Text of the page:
It’s all great if the book was a lighter look at mythology, but it’s not billed as such. It would be fine if the book pretended to be mythical creatures explained in a believable way, but it doesn’t claim to be. It’s certainly not a cryptozoological book – at least, I don’t think so. It’s all over the place, and it depends on whether you find it funny or not.

The glossary at the end is a two-page infodump of  loads of mythical creatures, many not covered in the book, which makes a good springboard for further reading.


Images are mostly stock photos and archival images, with relatively little original illustration. I do like the sketches sprinkled throughout. The main goal was to try and depict mythical creatures as plausible animals, and ANOTUW largely succeeds. The catoblepas stands out as an image The manticore, chimera, harpy, basilisk, kelpie, chupacabras… all look believable, as though they were field sketches of actual animals. There is all too little of those sketches, which is a shame really.

Various photos of actual animal anatomy are labeled as belonging to mythical creatures. A turtle skull is an amphisbaena’s, shark jaws are a manticore’s… it kind of falls flat if you know your anatomy, but it’s cute none the less.


Pretty good. Almost all the creatures are “actual” mythical creatures, taken and then embellished upon. The book is not meant to be taken seriously and so hasn’t been copied by others repeating the same mistakes. So, for instance, with the kelpie described as a giant salamander, it’s not so much of a problem because it’s easy to tell that that’s interpretation. At least, I think so…

One problem is that the actual information can be hidden under all the extra stuff. Field notes, for instance, could have just one paragraph with legendary information in it, with the rest being accounts of the expedition across two pages.

The other major problem is the reference section. Namely, there is none. Nada. Nil. Zip. Zilch. Not a sausage.


ANOTUW is a fun, silly book that I have fond memories of, but teratologists will find themselves wanting actual information, while cryptozoologists may well be offended at the treatment of cryptids. I give it 3/5 gigelorums for creativity, design, illustration, and general quantity of creatures, most of which I hadn’t heard of when I first read it. The rating can be raised or dropped one gigelorum, depending on your tolerance for the jokey style.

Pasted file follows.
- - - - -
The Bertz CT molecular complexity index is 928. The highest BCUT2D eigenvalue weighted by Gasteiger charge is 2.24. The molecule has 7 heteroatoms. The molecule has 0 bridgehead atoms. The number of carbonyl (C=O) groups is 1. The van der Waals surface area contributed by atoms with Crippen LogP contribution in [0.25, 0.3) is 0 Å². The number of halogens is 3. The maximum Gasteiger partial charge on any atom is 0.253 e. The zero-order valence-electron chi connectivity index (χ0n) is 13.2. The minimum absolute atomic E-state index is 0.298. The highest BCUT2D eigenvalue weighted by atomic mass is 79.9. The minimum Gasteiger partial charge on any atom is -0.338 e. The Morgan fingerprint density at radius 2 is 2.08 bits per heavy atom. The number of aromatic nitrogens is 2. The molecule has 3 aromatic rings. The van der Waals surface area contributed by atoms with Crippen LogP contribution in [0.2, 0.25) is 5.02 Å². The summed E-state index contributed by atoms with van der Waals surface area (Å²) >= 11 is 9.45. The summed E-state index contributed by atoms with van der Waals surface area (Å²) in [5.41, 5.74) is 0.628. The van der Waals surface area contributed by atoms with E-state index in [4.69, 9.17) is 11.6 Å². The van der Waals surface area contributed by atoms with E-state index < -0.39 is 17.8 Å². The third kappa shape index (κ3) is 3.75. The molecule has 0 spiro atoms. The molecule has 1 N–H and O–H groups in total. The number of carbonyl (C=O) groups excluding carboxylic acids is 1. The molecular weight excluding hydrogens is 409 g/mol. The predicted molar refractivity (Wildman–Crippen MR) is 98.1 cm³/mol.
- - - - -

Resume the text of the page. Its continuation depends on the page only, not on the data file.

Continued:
“But ABC!” I hear you say. “Dinosaurs aren’t monsters, they’re fascinating animals that are still with us today in the form of vicious brain-eating backyard predators!” Rubbish, I say. The dinosaurs I’m about to show you are true monsters that crawled from the fevered minds of 50s children’s book illustrators.


Specifically, they came from this book The Wonderful World, written by James Fisher in 1954. I suppose it’s okay for a book from the 50s, the information in it is as dated as you’d expect, but the main draw here is the two-page dinosaur spread. The cover gives you a glimpse – okay, a major spoiler of the horror to come.


This is the bit where the book talks about dinosaurs. The entire prehistory bit was obviously cribbed from the vastly superior The World We Live In (still the best science series/book ever made, 50s or not), with some images directly copied from it. But the dinosaurs look like they started with Zallinger’s mural before getting seriously mangled in translation.


The sauropods in the background aren’t so bad, even if they do have microscopic heads vanishing into the distance. The true horrors are the two foreground figures.


By now you know this Tyrannosaurus from the cover. Someone please explain to me the anatomy of this thing, because I’m quite sure it’s impossible on this planet (and several others). The artist must have been playing Starsiege or Mechwarrior prior to painting. I don’t know where its right leg went eithe – oh , nevermind, there it is pinning its food down. It’s munching on Stegosaurus for extra irony (the two never lived together, much as Fantasia would have you believe otherwise. In fact, there’s more time between Stegosaurus and Tyrannosaurus than there is between Tyrannosaurus and us).


It’s hard to top the Tyrannosaurus, but in my opinion the hadrosaur is at least as horrifying, if not even worse. Look at it. Look. Its eyes stare into your very soul. Its hand is distressingly human. And it appears to be phasing into the mud (the dreaded Shadowduck of the X-Men). That or it has no hind legs to speak of.

No wonder some people complain about feathered dinosaurs. They must have grown up on these abominations.


I swear this is the last postapocalypic robot animals post I make in OMM, but I had to dedicate an entry to Metalzoic, an absurd and highly entertaining story told by Pat Mills and Kevin O’Neill, and published by DC Comics and 2000 AD. If tales of amoral robotic gorillas beating up tank-elephants are your bag, you can buy this stirring saga in stores, including here and here.